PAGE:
Birmingham Weekly Arts Roundup, September 25 – October 1

Brum’s wonderful live-art extravaganza Fierce gets underway next week, but if you can’t wait, then head to the Warwick Arts Centre, because there’s an early taste of the festival on offer from Wednesday (October 1) in the shape of The Last Adventures.  Sheffield’s Forced Entertainment have been declared “Britain’s most brilliant experimental theatre company” by the Guardian, and this is the UK premiere of their latest show, in which a 12-strong cast don homemade costumes to represent the landscape and personages of a haunted forest, with the action set against a sonic backdrop courtesy of Lebanese sound artist Tarek Atoui.

There are a couple of interesting shows at the Mac this week.  On Sunday (September 28), there’s One Woman In Her Time, which sees a Shakespearean actor embarking upon a meditation retreat, with wondrous results.  And then from Wednesday (October 1), the Tamasha company are in town to present My Name Is…, the true story of Molly Campbell, the girl who hit the headlines in 2006 when she was taken from her Glasgow home to a new life with her father in Pakistan.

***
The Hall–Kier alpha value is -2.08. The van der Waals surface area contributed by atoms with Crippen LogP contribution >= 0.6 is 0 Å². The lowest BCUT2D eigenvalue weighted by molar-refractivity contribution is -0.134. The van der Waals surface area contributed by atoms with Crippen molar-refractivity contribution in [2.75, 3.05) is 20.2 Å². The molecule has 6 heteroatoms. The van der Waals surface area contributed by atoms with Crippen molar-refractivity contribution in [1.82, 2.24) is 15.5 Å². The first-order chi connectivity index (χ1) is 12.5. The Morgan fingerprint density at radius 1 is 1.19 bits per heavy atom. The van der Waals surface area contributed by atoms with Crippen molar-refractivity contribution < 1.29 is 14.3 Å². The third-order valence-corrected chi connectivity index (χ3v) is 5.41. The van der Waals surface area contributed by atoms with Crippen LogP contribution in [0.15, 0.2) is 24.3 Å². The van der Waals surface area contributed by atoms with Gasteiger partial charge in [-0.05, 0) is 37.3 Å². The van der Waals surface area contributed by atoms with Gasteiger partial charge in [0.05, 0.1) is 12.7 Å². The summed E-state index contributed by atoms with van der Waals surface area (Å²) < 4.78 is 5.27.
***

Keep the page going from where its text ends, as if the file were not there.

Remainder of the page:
Elsewhere in theatres, there’s all the fun of impending parenthood in Our Kylie’s Havin’ A Bab at the Old Joint Stock from Friday (September 26), a free script-in-hand performance of “comedy of bad manners” Faction at the Blue Orange on Saturday (September 27), while the Drum mark Nigerian Independence Day on Wednesday (October 1) with Pandora’s Box, a comedy drama following a family that spans two continents.

There’s some fine visual art up at the Drum this week too, with Freedom Or Death opening on Friday (September 26) – an exhibition of Vanley Burke’s photographs charting the final days of South African apartheid.

There’s more pictorial documentation at the Herbert from Friday (September 26), with People Of India, a show rounding up three separate sets of photographs taken in the country.  There’s Coventry lensman Jason Scott Tilley’s modern-day anthropological snaps, his grandfather Bert Scott’s work from the ’30s and ’40s, and a 19th-century project in which the British Government attempted to establish the attributes and characteristics of the population under their rule.

RECOVERY ARTElsewhere, there’s the rich textures of Brian Fletcher at the RBSA from Monday (September 29) and the hazy skyscapes of Miriam Meek at Artrix from Wednesday (October 1) – while at the Barber from Wednesday (October 1), Recovery Art is a display from their resident group whose members are all recuperating from physical or mental illness.


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